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daily 02/09/2014

    • On March 31, 2008, eBay chief executive Meg Whitman retired after 10 years on the job.
    • Data provenance covers the provenance of computerized data. There are two main aspects of data provenance: ownership of the data and data usage. Ownership will tell the user who is responsible for the source of the data, ideally including information on the originator of the data. Data usage gives details regarding how the data has been used and modified and often includes information on how to cite the data source or sources. Data provenance is of particular concern with electronic data, as data sets are often modified and copied without proper citation or acknowledgement of the originating data set. Databases make it easy to select specific information from data sets and merge this data with other data sources without any documentation of how the data was obtained or how it was modified from the original data set or sets.
    • The Princeton polymath John Tukey (1915–2000) observed that “the greatest value of a picture is when it forces us to notice what we never expected to see.” A graphic display can only develop the sort of forceful personality Tukey suggested when it is prepared carefully. As we shall see, when the combination of interesting data and clever display are properly aligned, remarkable outcomes can result.
    • Will Burtin’s display aims at the former much more than the latter. It is easy to see why each of these two questions requires a different construction (although sometimes a very clever display can provide ingress to both). An example from Jacques Bertin (1918– ) has become a canonical illustration of this fact (see figure at right).
    • This emphasizes the importance of deciding, before designing a display, what questions it will answer.
    • “Evidence-based science” is an ironic term, for what else could it be? Faith-based? The start of empiricism is usually credited to Aristotle (384 B.C.–322 B.C.) but its pathway thereafter was not smooth, for once one commits to using evidence to make decisions, facts take precedence over opinion. And not all supporters of an empirical approach had Alexander the Great to watch their back. Hence it took almost 2,000 years before Francis Bacon (1561–1626) repopularized the formal use of evidence, which was subsequently expanded and amplified by the British empiricists John Locke (1632–1704) and George Berkeley (1685–1753) and the Scottish David Hume (1711–1776).
    • But having a formal epistemological basis for evidence-based science was not enough. Making the most of evidence required effective methods for presenting it. Language, developed long before science, was not an ideal match. Mathematics became the language of science but it was ill-suited for looking at evidence. In the 17th century large tables of data were compiled, but this was not an answer; indeed, two 19th-century economists emphasized the inadequacies of tabular presentation in their oft-quoted quip:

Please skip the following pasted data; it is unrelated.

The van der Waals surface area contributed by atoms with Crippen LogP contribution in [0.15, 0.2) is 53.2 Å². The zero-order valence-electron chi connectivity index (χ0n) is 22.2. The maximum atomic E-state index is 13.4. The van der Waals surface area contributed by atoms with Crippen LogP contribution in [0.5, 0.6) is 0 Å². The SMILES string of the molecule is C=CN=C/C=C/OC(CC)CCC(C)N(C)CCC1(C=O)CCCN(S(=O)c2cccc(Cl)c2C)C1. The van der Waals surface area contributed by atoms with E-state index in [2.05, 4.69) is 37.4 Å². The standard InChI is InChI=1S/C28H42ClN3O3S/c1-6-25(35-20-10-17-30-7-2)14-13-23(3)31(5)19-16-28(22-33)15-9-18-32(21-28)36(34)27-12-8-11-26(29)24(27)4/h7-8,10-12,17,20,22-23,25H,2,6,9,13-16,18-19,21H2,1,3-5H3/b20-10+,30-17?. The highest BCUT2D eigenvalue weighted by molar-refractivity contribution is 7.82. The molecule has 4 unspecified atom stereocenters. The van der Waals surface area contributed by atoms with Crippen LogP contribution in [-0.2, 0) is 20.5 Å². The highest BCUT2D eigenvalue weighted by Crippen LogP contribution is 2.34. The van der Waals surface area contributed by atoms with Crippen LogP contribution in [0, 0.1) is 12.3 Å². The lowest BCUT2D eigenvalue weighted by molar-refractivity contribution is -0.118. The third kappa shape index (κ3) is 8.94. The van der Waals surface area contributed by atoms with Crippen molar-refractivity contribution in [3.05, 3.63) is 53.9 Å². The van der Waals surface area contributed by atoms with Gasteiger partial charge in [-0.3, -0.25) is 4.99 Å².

A heavy bank of figures is grievously wearisome to the eye, and the popular mind is as incapable of drawing any useful lessons from it as of extracting sunbeams from cucumbers.

       

      —Arthur Briggs Farquhar and Henry Farquhar, 1891

    •   Social media API aggregation company Gnip is taking social data Relevant Products/Services to new heights and deeper depths. The firm sits in a market space with the likes of Topsy, which Apple acquired for $200 million, and Deep Mind Technologies, which Google grabbed for $400 million. But Gnip claims to be the world’s largest.
    • But one man picked up his final Christmas parcel – some lingerie for his wife   – at 10.43pm at the Esso service station in Hanworth, Middlesex.
    • Which is where click and collect comes in. Neil Saunders, managing director of   Conlumino, a retail consultancy firm, says: “The reason click and collect   took off over Christmas was because it solves the age-old problem of the   ‘final mile’ of delivery. People just don’t like waiting in for deliveries,   but most are happy to pick up from their local high street.”
    • But the greatest innovation has been developed by online-only shops. They have   been forced to tie up with a third party. The biggest is Collect+, which has   signed up 5,000 convenience and corner shops, and – in return for a small   fee – persuaded them to become collection points for a raft of retailers,   from House of Fraser, Boden and Oasis to Asos, Amazon and eBay.
    • The other key advantage to the corner-shop model is that the customer has   somewhere they can easily return items that they don’t like
    • Amazon has gone a step further and started installing lockers – you unlock   them using a code sent to your phone – in some shopping centres and in  

       

       Co-op supermarkets. In total, there are 9,000 Amazon lockers around the   country and the website insists that they are proving a success, though some   analysts are dubious.

    • Is it reasonable to expect mere morals to have mastery over every facet of the development stack? Probably not, but Facebook can ask for it. I was told at OSCON by a Facebook employee that they only hire ‘Full Stack’ developers.  Well, what does that mean?
      • Business Logic 

           

        1. The heart of the value the application provides.
        2.  

        3. Solid object oriented skills are needed here.
        4.  

        5. Frameworks might be needed here as well.
    • PMI certification and/or Lean Certification a plus;

Posted from Diigo. The rest of my favorite links are here.

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